FOR IMMEDIATE RELEASE February 22, 2000
Philadelphia, Pa. — An oral medication that may be helpful for patients with thalassemia and related blood disorders has fewer adverse effects on white blood cells than previously predicted. The drug, deferiprone, may help patients with thalassemia who do not benefit from the conventional treatment for iron overload, a life-threatening complication of their disease. A research team headed by a physician from The Children’s Hospital of Philadelphia announced the results of their multicenter study today in the British Journal of Haematology.
Thalassemia, an inherited disease of the blood in which hemoglobin fails to form properly, may be challenging to treat. Depending on its severity, the disease may require regular blood transfusions starting in early childhood and may cause an enlarged spleen, bone weakness and growth problems. The blood transfusions lead to the most serious complication, life-threatening multiple organ damage caused by accumulation of excessive iron. Therefore, patients with iron overload receive frequent treatments with desferrioxamine, which removes iron from the tissues. However, this drug is difficult to administer, because it must be pumped into the skin or bloodstream for an 8-to-12-hour period every night. Many patients do not comply with the arduous regimen, and others are unable to use it because of adverse reactions.
Therefore, for the past 20 years, researchers have been seeking an effective oral medicine for iron overload. The leading candidate has been deferiprone, but previous studies showed the medicine had a serious side effect called agranulocytosis, a sharp reduction in white blood cells. The current study measured the frequency of that side effect in 187 pediatric and adult patients at four sites, one at The Children’s Hospital of Philadelphia and the other three at thalassemia centers in Italy. The patients were unable or unwilling to use desferrioxamine.
Patients in the study received weekly blood tests to monitor deferiprone’s effects. Agranulocytosis occurred in only one patient, while nine patients had a milder reduction in white blood cells (neutropenia). "The study showed that toxicity to white blood cells is a rare side effect of deferiprone, and is not frequent enough to disqualify the drug as a potential treatment for iron overload," said Alan R. Cohen, M.D., chief of Hematology at The Children’s Hospital of Philadelphia and lead author of the study. "Although much research remains to be done, deferiprone might also be used to treat patients with other hemoglobin disorders, such as sickle cell disease, in which regular blood transfusions are often used."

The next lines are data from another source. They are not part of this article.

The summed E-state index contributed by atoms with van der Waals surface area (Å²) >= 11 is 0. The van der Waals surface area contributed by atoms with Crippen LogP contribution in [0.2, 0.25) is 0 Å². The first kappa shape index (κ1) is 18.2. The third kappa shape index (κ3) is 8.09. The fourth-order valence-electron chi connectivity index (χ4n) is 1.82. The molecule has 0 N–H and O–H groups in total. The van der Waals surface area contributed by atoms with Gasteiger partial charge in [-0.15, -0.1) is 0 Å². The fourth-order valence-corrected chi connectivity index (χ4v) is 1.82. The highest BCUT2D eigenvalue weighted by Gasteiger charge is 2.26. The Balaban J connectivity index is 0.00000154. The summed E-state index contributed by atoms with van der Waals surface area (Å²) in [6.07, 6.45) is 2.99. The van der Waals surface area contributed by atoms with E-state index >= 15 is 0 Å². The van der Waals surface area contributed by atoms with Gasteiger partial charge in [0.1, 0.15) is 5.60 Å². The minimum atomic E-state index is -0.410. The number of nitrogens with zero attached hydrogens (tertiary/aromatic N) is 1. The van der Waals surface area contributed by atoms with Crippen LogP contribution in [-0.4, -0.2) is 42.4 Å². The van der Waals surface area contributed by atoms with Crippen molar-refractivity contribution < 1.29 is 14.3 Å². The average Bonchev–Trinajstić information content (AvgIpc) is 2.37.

Dr. Cohen added that since the study began, other possible side effects of deferiprone have been suggested, such as liver toxicity, and that further studies need to address such concerns. Like desferrioxamine, deferiprone is an iron chelator—a chemical that binds to excess iron and removes it from the body. "We are not proposing that deferiprone should replace desferrioxamine as a first-line therapy for iron overload," he said. "But it may become an option for patients who do not respond to desferrioxamine or who have severe adverse reactions to that conventional therapy."
The Children’s Hospital of Philadelphia, the nation’s first children’s hospital, is a leader in patient care, education and research. This 373-bed multispecialty hospital provides comprehensive pediatric services, including home care, to children from before birth through age 19. The hospital is second in the United States among all children’s hospitals in total research funding from the National Institutes of Health.
The above post is reprinted from materials provided by The Children's Hospital Of Philadelphia. Note: Materials may be edited for content and length.
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